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What Does North Korea’s Latest Nuclear Test Tell Us about Its Atomic Ambitions?

On Tuesday the country conducted its third underground nuclear explosion, a blast estimated to be the same as a six- or seven-kiloton atomic bomb
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Courtesy of the US Geological Survey

North Korea’s latest underground nuclear weapons test Tuesday sends several messages to the international community, most of them unwelcome. For starters, this was the country’s third nuclear weapons demonstration and the first since Kim Jong-un took over in December 2011, indicating that Kim Jong-il’s successor has adopted his father’s confrontational approach to foreign relations.

In addition, the detonation—about 380 kilometers northeast of Pyongyang—touched off a seismic event measuring between magnitude 4.9 and 5.2, which corresponds to a weapon with an estimated explosive yield of six or seven kilotons, according to South Korea’s Defense Ministry, as reported by the Associated Press. The explosion surpasses the yield of North Korea’s 2009 nuclear test (estimated to have been between two and six kilotons) and a one-kiloton test in 2006.

Despite several United Nations Security Council resolutions to prevent North Korea from testing nuclear explosions or missiles, the country in December launched a rocket that put the country’s first satellite into orbit. This followed a failed rocket launch in April 2012. The takeaway is that the North is developing not just a nuclear warhead but the means to deliver it great distances as well.

For its part, North Korea accuses South Korea, backed by the U.S., of stepping up the “development and deployment of ballistic missiles with a firing range of 800 kilometers, capable of striking the entire region of the DPRK [Democratic People’s Republic of Korea, aka the North] as well as the deployment of Aegis destroyer's ship-to-ground cruise missile with a firing range of 500 kilometers and a long-range air-to-ground missile for fighters,” according to the Korea News Service. Aegis is a combat system developed by Lockheed Martin and deployed by South Korea’s navy on some of its ships.

Scientific American touched base with Frank von Hippel, a professor at Princeton University's Woodrow Wilson School of Public and International Affairs and co-founder of the school's Program on Science and Global Security, about this latest turn of events in North Korea’s quest to become a nuclear power.

[An edited transcript of the interview follows.]


What does North Korea’s latest nuclear test (including the seismic activity that gave it away) tell us about their nuclear capabilities and objectives? For example, could we tell from a distance whether North Korea has switched from plutonium to uranium as a source of fuel for it weapons?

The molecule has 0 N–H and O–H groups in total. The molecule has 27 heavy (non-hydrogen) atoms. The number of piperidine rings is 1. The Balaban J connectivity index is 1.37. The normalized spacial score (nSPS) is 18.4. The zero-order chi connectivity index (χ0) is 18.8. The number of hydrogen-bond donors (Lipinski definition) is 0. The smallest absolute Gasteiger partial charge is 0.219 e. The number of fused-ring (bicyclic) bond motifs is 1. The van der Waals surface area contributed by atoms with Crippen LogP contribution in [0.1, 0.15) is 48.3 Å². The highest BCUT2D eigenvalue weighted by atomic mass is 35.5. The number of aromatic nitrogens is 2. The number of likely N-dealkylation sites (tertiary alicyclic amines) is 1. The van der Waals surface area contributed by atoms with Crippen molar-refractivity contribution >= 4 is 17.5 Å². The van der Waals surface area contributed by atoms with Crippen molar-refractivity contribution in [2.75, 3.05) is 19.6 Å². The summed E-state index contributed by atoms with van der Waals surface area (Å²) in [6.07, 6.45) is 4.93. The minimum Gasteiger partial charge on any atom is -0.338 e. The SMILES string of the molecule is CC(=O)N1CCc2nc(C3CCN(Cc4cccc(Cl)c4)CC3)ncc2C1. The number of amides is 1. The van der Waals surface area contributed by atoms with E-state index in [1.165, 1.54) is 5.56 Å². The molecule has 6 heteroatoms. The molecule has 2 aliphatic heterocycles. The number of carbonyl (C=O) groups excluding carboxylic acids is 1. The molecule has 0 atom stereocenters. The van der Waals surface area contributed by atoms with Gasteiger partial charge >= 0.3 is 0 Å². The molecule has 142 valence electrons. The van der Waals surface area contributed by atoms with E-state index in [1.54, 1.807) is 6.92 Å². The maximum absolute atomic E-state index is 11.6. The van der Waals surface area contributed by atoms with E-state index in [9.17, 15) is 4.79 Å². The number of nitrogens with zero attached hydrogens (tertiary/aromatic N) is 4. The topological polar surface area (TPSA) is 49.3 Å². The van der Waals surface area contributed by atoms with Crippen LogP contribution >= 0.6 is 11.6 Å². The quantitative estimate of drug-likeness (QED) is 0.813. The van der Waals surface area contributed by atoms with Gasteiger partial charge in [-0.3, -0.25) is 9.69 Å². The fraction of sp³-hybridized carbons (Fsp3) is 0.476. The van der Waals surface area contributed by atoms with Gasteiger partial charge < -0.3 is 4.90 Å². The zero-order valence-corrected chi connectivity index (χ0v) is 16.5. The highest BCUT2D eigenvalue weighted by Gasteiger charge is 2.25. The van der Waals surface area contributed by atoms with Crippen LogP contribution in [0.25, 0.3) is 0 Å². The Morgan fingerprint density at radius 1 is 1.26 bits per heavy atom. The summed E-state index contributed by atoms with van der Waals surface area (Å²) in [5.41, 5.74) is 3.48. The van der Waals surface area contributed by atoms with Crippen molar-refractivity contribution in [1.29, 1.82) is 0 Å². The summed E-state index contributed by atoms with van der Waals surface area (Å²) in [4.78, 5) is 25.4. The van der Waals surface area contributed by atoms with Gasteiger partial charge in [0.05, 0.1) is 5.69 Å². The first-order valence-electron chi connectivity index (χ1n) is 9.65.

That we will only be able to tell if gaseous fission products leak out of the mountain and are picked up by U.S. and South Korean aircraft off shore or by land stations.

As dismal as this may seem, are these tests the best way for the rest of world to determine what North Korea is capable of, and how far it’s willing to go?
I think that they are trying to communicate that they have a ballistic missile–deliverable nuclear warhead with a Hiroshima-scale yield. That seems increasingly plausible.

What message is North Korea sending to South Korea, the U.S., China and other countries concerned about its deployment of nuclear weapons?
What they appear to want is respect and outside economic help that does not undermine the regime.

What repercussions can North Korea expect following this latest incident, and what more can be done to deter future tests?
I don't know. I used to think that a deal was possible that would persuade them to give up their nuclear weapon option but, now that they have it, it appears that they want to keep it and have the rest of the world accept that.

What does North Korea stand to gain by becoming a "nuclear power" and enduring additional sanctions imposed by the U.S. and other countries?
I don't think that they have much to gain beyond having a deterrent [against any attack]. But the fear is that they will export nuclear-weapons materials or technology, so we can't ignore them either.

(For a more in-depth discussion of North Korea’s nuclear ambitions with von Hippel, a former assistant director for national security in the White House Office of Science and Technology during the Clinton administration, see our December 20, 2011, Ask the Experts, “North Korea’s Nukes: Does the Death of Kim Jong-il Mean Trouble for the U.S.?”)
 

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